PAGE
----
Skip to comments.Corzine's Ambition Led to MF Global Demise: Flowers
Posted on 05/22/2014 12:36:16 PM PDT by nickcarraway
Jon Corzine's ambition exceeded what the now-defunct MF Global brokerage could handle, private equity investor J. Christopher Flowers said Tuesday.
"[Corzine] was trying to drive a Volkswagen at 150 miles per hour. And it was just the wrong answer," said the managing director and CEO of J.C. Flowers & Co., which invests in the global financial services industry.
In a wide-ranging interview on CNBC's "Squawk Box," Flowers said he still considers the former senator and New Jersey governor a friend. He and Corzine worked at Goldman Sachs and rose to become stars at the investment bank before branching out. Flowers was instrumental in getting Corzine in 2010 to run MF Global.
But 18 months later, authorities said, about $1.6 billion went missing from customer accounts after the firm improperly used them to try to plug liquidity gaps as it teetered on bankruptcy. Customers eventually received full recovery, though creditors say they have not.
Corzine could not immediately be located for comment.
(Excerpt) Read more at cnbc.com ...
Dinesh D’Souza’s in jail, and this guy isn’t?
All you need to know about how f’d up this country is today.
Jon Corzine lost BILLIONS of his customer’s hard earned money but is still free while Dinesh D’Souza is in danger of being jailed for daring to contribute more than $5000 to a conservative candidate.
Something isn’t morally right here.
(1) As a US Senator, Jon Corzine got legislation passed which benefited an investment made by his "blind trust"---Jon said "he did not know" the law he sponsored benfited him. Flowers was in charge of the trust.
(2) As NJ governor, Jon/C installed G/S pal Brad Abelow as NJ Treasury head --Abelow oversaw all monies that come into NJ. So when Jon and Brad started an investment company, Corzine said "he did not know" that it was illegal for state officials to do so.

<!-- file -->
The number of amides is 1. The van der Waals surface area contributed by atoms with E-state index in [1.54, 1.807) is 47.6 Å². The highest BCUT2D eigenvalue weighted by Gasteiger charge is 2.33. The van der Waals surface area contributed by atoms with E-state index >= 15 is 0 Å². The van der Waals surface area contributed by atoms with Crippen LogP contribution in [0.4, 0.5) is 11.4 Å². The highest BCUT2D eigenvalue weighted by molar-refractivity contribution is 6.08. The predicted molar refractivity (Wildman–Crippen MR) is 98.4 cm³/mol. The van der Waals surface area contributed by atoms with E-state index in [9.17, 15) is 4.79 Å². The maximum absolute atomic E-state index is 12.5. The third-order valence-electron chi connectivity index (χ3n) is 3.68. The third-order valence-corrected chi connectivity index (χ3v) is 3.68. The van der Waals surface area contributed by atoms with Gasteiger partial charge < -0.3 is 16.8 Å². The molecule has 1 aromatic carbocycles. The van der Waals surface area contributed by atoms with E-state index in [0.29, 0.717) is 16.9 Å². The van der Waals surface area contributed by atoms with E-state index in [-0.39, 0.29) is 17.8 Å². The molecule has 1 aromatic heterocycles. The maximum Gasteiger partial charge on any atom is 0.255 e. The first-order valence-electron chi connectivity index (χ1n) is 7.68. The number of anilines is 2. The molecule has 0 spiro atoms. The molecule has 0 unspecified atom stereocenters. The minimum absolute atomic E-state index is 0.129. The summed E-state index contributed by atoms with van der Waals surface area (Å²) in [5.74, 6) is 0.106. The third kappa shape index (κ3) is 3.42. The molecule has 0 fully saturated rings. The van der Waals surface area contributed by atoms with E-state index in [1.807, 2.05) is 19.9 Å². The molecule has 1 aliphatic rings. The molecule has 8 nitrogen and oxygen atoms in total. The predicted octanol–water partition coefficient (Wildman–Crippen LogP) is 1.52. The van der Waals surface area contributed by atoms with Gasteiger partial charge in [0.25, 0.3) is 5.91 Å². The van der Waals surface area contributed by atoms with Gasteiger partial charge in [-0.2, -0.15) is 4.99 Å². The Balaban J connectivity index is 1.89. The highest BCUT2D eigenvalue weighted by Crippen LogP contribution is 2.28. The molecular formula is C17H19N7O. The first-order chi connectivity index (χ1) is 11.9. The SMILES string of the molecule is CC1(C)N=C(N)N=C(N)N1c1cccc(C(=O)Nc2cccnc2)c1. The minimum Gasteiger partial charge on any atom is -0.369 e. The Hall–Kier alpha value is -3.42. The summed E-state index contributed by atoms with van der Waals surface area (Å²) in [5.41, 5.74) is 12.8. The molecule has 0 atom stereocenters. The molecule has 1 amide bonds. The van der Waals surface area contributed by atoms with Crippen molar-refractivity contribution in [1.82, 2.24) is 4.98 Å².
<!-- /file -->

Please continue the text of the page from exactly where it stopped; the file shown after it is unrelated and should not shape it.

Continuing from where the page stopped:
(3) As head of MF Global---Jon/C and pal Brad Abelow (an MF Global principal) told Congress "they did not know" what happened to $1.4 billion missing investor money.
(4) When Jon/C sent $5000 to bailout a woman charged w/ stalking, he said "he did not know" what she was in jail for.
And that's how Jon/C and Flowers and Abelow became G/S biggies w/ massive million dollar exit pkgs....they played dumb (/snix).
MFG trustee, Louis Freeh, former FBI director, accused Corzine and other MFG executives of negligent conduct (MFG principals include Corine's G/S cronies---Bradley Abelow---and Christopher Flowers---who oversaw Corzine's "blind trust" while Corzine was a US Senator). The 124-page report leveled its sharpest critique at Corzine, the former MFG chief executive (ex-US Senator and former NJ governor) -snip- Corzine and management knew, or should have known, that these factors were contributing to a precarious liquidity position that ultimately spelled disaster for MF Global, Mr. Freeh wrote. (Excerpt) more at dealbook.nytimes.com ...
DID THEY DO THIS?
Last Dec, a former MF Global employee accused former president Bill Clinton of collecting $50,000 per month through his Teneo advisory firm in the months before MFG careened towards its Halloween filing for Chapter 11 bankruptcy, reports Human Events.